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Monday, October 28, 2002

Bowling for Columbine
Urgh. I haven’t been this sick in years. I spent the night coughing and wheezing, and the day alternately napping and staring at the printed word. At least my stomach and my head were relatively unaffected. I actually read an entire book before 10 a.m. this morning (since I was wide awake at 5 and didn’t want to keep R away with my incessant hacking, I went into the living room and had at The Cheese Monkeys), though I’m not sure how well I’d do if someone quizzed me on its contents. It had me laughing out loud in places (fever laughs, the best!), though strictly speaking I think it’s more of an overlong short story or a treatise on design education than a novel.

I presume this hideous cold/flu is the result of a virus rather than my comeuppance for walking home from the movies in the drizzle last night. I made it to Bowling for Columbine, and overall I liked it. Although he seems to be hated by just as many lefties as righties in the U.S. (and that’s saying something), I feel like Michael Moore is “my people.”

The problem with the movie is that it’s propaganda—not that there’s anything wrong with that, unless it’s ineffective propaganda. Since I pretty much believe most of what he was propagandizing (we differ on Kosovo, and I think some of his connect-the-dots links were over-reaching), it’s hard for me to judge if Bowling for Columbine would change anyone’s opinion about America’s culture of fear (which, it seems, Moore believes is responsible for the stunningly high incidence of gun deaths in the United States compared to other Western countries), but I doubt it. Although he doesn’t hesitate to make fanciful connections between the bombing of the former Yugoslavia and the Columbine school massacre, he doesn’t really do a very good job of saying what is up with America, and he doesn’t offer any solutions for what can be done to change things. Much as I think Charlton Heston is an insensitive bastard who should’ve stayed away from towns that had suffered through school shootings and even as I was revolted by the “gotcha” moment when he suggested Americans shoot each other more than folks in any other Western country because of America’s mixture of ethnicities, I’d rather the time spent mocking him had been spent suggesting concrete steps that Americans could take to bring about the social changes that make Canadians more relaxed—national health insurance, a real welfare safety net, etc.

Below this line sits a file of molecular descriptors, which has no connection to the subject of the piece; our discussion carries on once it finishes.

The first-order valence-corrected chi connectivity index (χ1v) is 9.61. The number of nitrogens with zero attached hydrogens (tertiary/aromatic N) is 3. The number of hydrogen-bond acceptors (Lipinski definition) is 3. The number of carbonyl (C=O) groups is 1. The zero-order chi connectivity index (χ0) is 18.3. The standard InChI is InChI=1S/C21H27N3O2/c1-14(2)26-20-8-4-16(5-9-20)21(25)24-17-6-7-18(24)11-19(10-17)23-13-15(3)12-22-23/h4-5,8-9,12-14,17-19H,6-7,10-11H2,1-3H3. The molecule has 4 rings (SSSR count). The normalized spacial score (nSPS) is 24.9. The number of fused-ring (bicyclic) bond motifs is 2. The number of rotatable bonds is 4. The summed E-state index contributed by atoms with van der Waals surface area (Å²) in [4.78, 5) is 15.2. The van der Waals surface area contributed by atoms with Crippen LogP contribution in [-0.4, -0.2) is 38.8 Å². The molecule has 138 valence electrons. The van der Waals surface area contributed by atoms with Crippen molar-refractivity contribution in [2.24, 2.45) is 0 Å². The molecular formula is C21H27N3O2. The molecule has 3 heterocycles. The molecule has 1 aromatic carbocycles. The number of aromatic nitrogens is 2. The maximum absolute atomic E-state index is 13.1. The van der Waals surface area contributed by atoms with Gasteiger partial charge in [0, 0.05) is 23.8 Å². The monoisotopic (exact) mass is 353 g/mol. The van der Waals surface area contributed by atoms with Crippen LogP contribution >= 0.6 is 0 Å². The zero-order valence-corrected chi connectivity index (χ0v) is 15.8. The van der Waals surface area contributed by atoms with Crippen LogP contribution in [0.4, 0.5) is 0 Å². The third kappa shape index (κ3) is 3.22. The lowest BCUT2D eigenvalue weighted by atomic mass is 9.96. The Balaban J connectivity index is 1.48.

The fact is—and don’t ask me why, because I’ve never figured it out—most Americans don’t want Canadian-style health insurance, even though more than 40 million Americans don’t have any health insurance; they don’t care about welfare and unemployment, even if they’re worried about their own job security; and they must like the if-it-bleeds-it-leads approach to TV news or they wouldn’t watch it (there are alternatives, even for folks without cable), but they do—in large numbers.

And there’s something to be said for the underlying self-reliance that the “gun nuts” cite as their justification for owning and using guns: They want to be responsible for their families, rather than abdicating that task to someone else with a gun. Still, the 11,000+ gun deaths per year show that something’s wrong in America's responsibility cycle.

I still believe that if Britons had guns they’d use them with U.S.-style profligacy. In my years of wandering U.S. city centers (and as a non-driver, I’ve not been avoiding hot spots by getting in my little mobile isolation tank), I’ve never come across anything like the palpable mood of violence that descends on British towns after a night on the piss (or during the day given the right circumstances, like a football match). And talk about a culture of fear: These days on the street where I grew up, an underclass shit-hole if ever there was one, everybody has state-of-the-art alarm systems and more locks than a county jail, and if there’s anything worth stealing on the entire street I’d be surprised.